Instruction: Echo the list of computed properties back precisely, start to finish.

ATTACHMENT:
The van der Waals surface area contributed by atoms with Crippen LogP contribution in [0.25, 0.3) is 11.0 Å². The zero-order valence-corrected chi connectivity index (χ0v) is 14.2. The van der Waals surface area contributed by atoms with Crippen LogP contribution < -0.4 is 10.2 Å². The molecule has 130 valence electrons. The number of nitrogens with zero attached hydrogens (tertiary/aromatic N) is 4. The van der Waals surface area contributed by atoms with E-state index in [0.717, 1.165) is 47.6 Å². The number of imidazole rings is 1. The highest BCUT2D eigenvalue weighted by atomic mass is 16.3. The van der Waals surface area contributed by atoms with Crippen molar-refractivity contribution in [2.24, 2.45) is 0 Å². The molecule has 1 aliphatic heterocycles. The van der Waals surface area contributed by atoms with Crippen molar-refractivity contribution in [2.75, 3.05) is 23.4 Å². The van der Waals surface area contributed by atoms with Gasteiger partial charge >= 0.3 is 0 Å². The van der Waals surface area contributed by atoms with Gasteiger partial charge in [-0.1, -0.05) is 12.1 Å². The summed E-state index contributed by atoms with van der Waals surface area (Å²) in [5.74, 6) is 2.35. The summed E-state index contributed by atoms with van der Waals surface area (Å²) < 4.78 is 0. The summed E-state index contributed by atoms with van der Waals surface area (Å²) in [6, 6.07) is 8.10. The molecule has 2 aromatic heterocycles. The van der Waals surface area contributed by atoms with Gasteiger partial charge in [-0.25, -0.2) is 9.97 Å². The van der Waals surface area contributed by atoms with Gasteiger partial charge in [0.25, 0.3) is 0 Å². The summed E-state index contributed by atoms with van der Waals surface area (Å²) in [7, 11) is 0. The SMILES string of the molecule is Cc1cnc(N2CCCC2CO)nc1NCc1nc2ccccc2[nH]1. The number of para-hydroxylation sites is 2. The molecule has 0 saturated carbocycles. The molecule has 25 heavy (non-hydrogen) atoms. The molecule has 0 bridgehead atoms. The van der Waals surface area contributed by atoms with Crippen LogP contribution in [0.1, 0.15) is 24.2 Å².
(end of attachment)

The van der Waals surface area contributed by atoms with Crippen LogP contribution in [0.25, 0.3) is 11.0 Å². The zero-order valence-corrected chi connectivity index (χ0v) is 14.2. The van der Waals surface area contributed by atoms with Crippen LogP contribution < -0.4 is 10.2 Å². The molecule has 130 valence electrons. The number of nitrogens with zero attached hydrogens (tertiary/aromatic N) is 4. The van der Waals surface area contributed by atoms with E-state index in [0.717, 1.165) is 47.6 Å². The number of imidazole rings is 1. The highest BCUT2D eigenvalue weighted by atomic mass is 16.3. The van der Waals surface area contributed by atoms with Crippen molar-refractivity contribution in [2.24, 2.45) is 0 Å². The molecule has 1 aliphatic heterocycles. The van der Waals surface area contributed by atoms with Crippen molar-refractivity contribution in [2.75, 3.05) is 23.4 Å². The van der Waals surface area contributed by atoms with Gasteiger partial charge >= 0.3 is 0 Å². The van der Waals surface area contributed by atoms with Gasteiger partial charge in [-0.1, -0.05) is 12.1 Å². The summed E-state index contributed by atoms with van der Waals surface area (Å²) in [5.74, 6) is 2.35. The summed E-state index contributed by atoms with van der Waals surface area (Å²) < 4.78 is 0. The summed E-state index contributed by atoms with van der Waals surface area (Å²) in [6, 6.07) is 8.10. The molecule has 2 aromatic heterocycles. The van der Waals surface area contributed by atoms with Gasteiger partial charge in [-0.25, -0.2) is 9.97 Å². The van der Waals surface area contributed by atoms with Gasteiger partial charge in [0.25, 0.3) is 0 Å². The summed E-state index contributed by atoms with van der Waals surface area (Å²) in [7, 11) is 0. The SMILES string of the molecule is Cc1cnc(N2CCCC2CO)nc1NCc1nc2ccccc2[nH]1. The number of para-hydroxylation sites is 2. The molecule has 0 saturated carbocycles. The molecule has 25 heavy (non-hydrogen) atoms. The molecule has 0 bridgehead atoms. The van der Waals surface area contributed by atoms with Crippen LogP contribution in [0.1, 0.15) is 24.2 Å².